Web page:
Michael Bennett’s Political Football | The New Yorker

When “The Star-Spangled Banner” was played before the first game of the 2018 N.F.L. season, between the Atlanta Falcons and the Philadelphia Eagles, the defending champions, in September, Michael Bennett knew that he was being watched. Football fans, and sportswriters, were waiting to see if the narrative of another year would be dominated not by division rivalries but by the debate over players who protested racial inequality during the national anthem. Colin Kaepernick, the San Francisco 49ers quarterback who had begun the protests, in 2016, was the star of a new Nike commercial that was set to air during the game. (The tagline: “Believe in something. Even if it means sacrificing everything.”) But Kaepernick had been out of the league since the end of that season—he has sued the owners, alleging collusion—and, Nike campaign aside, rarely spoke publicly. Bennett, a defensive end for the Eagles, was one of the most recognizable players to keep the protests going in his absence. A three-time Pro Bowler, Bennett is naturally funny, and a little eccentric, with a gift for provocation. He used to do a little jig, inspired by pro wrestling, each time he sacked a quarterback; he once described it as “two angels dancing while chocolate is coming from the heavens on a nice Sunday morning.” His equally gregarious younger brother, Martellus, was a tight end, until he retired earlier this year, and they were an unmistakable pair: the outrageous, outspoken Bennett brothers.

Bennett has always been candid about politics. In 2015, after his teammate Richard Sherman critiqued the rhetoric of the Black Lives Matter movement, Bennett, unprompted, politely detailed his disagreements with Sherman at a press conference the next day. He wrote a statement expressing solidarity with the women’s strike on International Women’s Day; he is an avid reader of the academic and activist Angela Davis. But, in the year since he began protesting, in August, 2017, the political has become increasingly personal, and he has been reminded what it can mean to be a black man in the wrong place at the wrong time. That month, he was handcuffed in Las Vegas by police officers with weapons drawn, during what the officers believed was an active-shooter situation—an instance, Bennett maintains, of racial profiling. A few weeks later, a doctored photograph that had Bennett dancing in the Seahawks’ locker room with a burning American flag went viral. In March, he was indicted on a felony charge for allegedly pushing an elderly woman as he made his way onto the field after the 2017 Super Bowl, an accusation that he emphatically denies. In April, he published a memoir, called “Things That Make White People Uncomfortable,” which was blurbed by Bernie Sanders, among others. These days, Bennett sits at the nexus of several narratives surrounding the N.F.L. What a fan thinks of him probably depends on which of those narratives that fan is inclined to credit.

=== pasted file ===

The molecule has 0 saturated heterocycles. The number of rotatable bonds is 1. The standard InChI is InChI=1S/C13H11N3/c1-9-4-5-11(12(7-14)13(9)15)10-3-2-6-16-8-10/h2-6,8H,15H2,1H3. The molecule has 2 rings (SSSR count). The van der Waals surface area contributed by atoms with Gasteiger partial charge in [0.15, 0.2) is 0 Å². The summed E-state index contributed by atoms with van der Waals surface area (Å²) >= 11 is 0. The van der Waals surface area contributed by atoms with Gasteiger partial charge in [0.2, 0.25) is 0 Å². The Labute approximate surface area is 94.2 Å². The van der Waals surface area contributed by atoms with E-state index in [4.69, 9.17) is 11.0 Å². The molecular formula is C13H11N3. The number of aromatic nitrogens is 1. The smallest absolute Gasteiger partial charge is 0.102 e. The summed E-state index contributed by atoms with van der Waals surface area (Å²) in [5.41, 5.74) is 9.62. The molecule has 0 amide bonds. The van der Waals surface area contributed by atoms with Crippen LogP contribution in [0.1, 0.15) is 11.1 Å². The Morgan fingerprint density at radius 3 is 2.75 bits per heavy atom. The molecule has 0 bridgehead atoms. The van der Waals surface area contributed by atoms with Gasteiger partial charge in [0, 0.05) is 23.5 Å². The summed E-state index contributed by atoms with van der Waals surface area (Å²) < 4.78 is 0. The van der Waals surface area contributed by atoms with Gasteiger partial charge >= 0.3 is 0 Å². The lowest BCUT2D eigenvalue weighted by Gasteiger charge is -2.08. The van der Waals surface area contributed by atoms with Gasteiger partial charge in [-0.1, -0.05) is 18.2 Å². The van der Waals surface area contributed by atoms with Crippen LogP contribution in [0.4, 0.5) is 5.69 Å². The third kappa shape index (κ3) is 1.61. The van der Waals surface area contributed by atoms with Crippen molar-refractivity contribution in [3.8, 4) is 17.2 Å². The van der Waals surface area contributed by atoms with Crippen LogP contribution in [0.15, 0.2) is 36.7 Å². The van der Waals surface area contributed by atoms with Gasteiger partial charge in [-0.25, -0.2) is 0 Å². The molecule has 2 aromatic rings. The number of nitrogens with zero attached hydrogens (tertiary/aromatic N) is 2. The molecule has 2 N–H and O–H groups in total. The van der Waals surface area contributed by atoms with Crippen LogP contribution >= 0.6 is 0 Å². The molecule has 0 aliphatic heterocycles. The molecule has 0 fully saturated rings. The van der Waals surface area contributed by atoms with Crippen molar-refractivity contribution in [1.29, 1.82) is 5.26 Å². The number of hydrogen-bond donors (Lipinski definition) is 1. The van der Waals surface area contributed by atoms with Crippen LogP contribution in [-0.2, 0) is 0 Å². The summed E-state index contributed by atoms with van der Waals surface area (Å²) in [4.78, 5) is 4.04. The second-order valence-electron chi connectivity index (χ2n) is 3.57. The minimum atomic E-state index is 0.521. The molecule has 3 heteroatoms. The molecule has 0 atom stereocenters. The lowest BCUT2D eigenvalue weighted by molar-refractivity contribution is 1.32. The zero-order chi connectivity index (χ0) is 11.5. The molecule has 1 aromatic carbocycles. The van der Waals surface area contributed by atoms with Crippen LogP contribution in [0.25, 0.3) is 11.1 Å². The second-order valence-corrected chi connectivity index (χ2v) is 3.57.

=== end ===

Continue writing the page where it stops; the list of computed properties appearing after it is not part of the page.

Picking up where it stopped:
On opening night, Bennett knew that many people wanted to move on from the protests. He was tired, himself, of the endless accounting of who was taking a knee and who wasn’t, and eager to focus on the social-justice work that he and others were doing, rather than on the gestures that they were or weren’t making. But he also thought that silence had a corrosive effect, that it encouraged pride and toughness above empathy and vulnerability, contributing to the problem of “toxic masculinity,” as he put it to me before the season began, using a phrase that has come into vogue in some places but not, for the most part, in N.F.L. locker rooms. Bennett, who has lively, wide-set eyes and an unruly beard, can rapidly shift in conversation from careful deliberation to surprising bluntness, or to comedy. (He answered one of my phone calls with a falsetto squeal: “Don’t you call my husband!”) The expectation that players should be merely entertainers was stunting, he said. “Then we wonder why guys commit suicide, or guys do different things, because they just don’t know how to find a better way to outlet their emotions,” he went on. “They don’t know how to communicate.”

How could he communicate that? How could he do it while playing a game where the point was to dominate, violently, the other side? How could he do it with the platform he had, in the space of a song?

Bennett had been traded to the Eagles by the Seattle Seahawks in the off-season, and he was still trying, with occasional awkwardness, to figure out his role with Philadelphia. But he felt lucky in his new teammates. One of them, the safety Malcolm Jenkins, is a co-founder of the Players Coalition, which was created, in 2017, in order to harness burgeoning activism among N.F.L. players. When the anthem was performed during the previous season, Jenkins had raised his fist while a white teammate, the defensive end Chris Long, put his arm around Jenkins’s shoulder. Jenkins had stopped doing this late last year, after the N.F.L. committed eighty-nine million dollars toward racial-justice causes. But Jenkins had protested again before the first preseason game, alongside Long and the defensive back De’Vante Bausby, after the league attempted to implement a rule that would have required players who were on the field for the anthem to stand. Assuming that Jenkins would raise his fist, Bennett decided that he would stand behind Jenkins and Long, and raise his fist, too. The gesture would signal solidarity both with his new team and with the movement.